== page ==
October 25, 2022
Central Maine News – for complete article
UMF hosted an open house highlighting its teacher education program to 150 prospective students.
BY BRIAN PONCEFRANKLIN JOURNAL
FARMINGTON — On Friday, Oct. 21, University of Maine Farmington hosted its first teacher education open house.
Unlike a traditional college open house, UMF specifically geared this open house towards prospective students interested in its teaching programs.
Director of Admissions Lisa Ellrich said this open house has been a long time coming. Originally planned for spring 2020, Ellrich said the COVID-19 outbreak sidelined it until now.
The day was tailored to the students’ interest as teachers, she said. According to Ellrich, students who are “true early childhood folks” would be taken to the nationally accredited Sweatt-Winter Child Care and Early Education Center, where they would also be able to catch a glimpse of the blueprints for the upcoming new Sweatt-Winter center. Other students toured the campus and partook in sessions featuring the current teaching staff.
The sessions aimed at different types of teaching, with the students divided into groups to tour the campus and visit each of these sessions. The sessions included topics such as “Playing with Personification” led by Dr. Kathryn Will and Dr. Deborah Overstreet and “Creative Arts and Education and Beyond” led by Dr. Mellisa Clawson.
Ellrich said the university wanted to help the students get a full scope of the programs that UMF offers. “One of the things we wanted to help address today was to show them some of the different opportunities at the different grade levels,” she said. Ellrich hopes the open house will assist the students in honing their area of interest.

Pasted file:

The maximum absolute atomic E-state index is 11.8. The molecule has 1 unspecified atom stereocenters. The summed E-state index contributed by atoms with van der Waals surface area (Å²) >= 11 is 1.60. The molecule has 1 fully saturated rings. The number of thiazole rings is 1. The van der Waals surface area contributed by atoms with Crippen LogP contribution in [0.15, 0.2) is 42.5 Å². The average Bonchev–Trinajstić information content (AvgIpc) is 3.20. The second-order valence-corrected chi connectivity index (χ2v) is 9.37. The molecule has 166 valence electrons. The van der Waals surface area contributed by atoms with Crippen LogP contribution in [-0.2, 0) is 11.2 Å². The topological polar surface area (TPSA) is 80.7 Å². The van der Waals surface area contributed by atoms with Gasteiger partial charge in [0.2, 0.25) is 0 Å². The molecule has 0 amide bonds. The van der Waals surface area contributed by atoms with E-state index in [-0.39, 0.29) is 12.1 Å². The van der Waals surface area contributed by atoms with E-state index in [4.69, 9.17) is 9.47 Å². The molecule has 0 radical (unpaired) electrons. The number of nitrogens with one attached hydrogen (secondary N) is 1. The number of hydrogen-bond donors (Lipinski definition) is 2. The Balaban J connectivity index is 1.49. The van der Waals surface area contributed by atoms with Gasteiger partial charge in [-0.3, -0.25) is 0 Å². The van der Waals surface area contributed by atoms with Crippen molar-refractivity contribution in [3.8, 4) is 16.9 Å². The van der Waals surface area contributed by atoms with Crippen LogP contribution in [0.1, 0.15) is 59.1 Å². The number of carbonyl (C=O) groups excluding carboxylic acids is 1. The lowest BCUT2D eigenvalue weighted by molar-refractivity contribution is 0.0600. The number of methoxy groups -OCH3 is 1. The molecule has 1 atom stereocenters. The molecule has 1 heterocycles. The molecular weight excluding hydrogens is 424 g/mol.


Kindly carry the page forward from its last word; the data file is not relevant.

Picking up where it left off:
Associate Dean for Graduate and Continuing Education Erin Connor said the event “exceeded our expectations. To have 150 young people want to come to Farmington on a Friday and talk about becoming teachers. Really, it boosts our morale.”
From this open house, Dr. Erin Connor hopes to send a batch of much-needed teachers into the Maine education system and beyond in the future. In the wake of the COVID-19 outbreak, Dr. Connor said the whole curriculum had to evolve with the times.
“I think COVID has taught us to be nimble and to know what our mission is and to act on it,” Dr. Connor said.
With COVID-19, UMF had to rethink its strategy for teacher education programs. According to Connor, UMF took a hard look and focused on the essentials when rebuilding them. “Let’s be thoughtful about what we add back in and maybe there are things that COVID taught us to let go of,” she stated.
When asked about specific examples, Dr. Connor pointed to how quickly new teachers enter the classroom. Getting students into the classroom as quickly as possible with mentors is the focus, so that students “start to think of themselves as teachers in a way that is supported by the university,” she said.
As the landscape of education shifts because of world events, Dr. Connor feels that teacher education programs in general need to pay close attention to the students, as “they themselves are coming out of COVID and they have developed some skills, but also have some deficits, so our playbooks have to change too,” she said.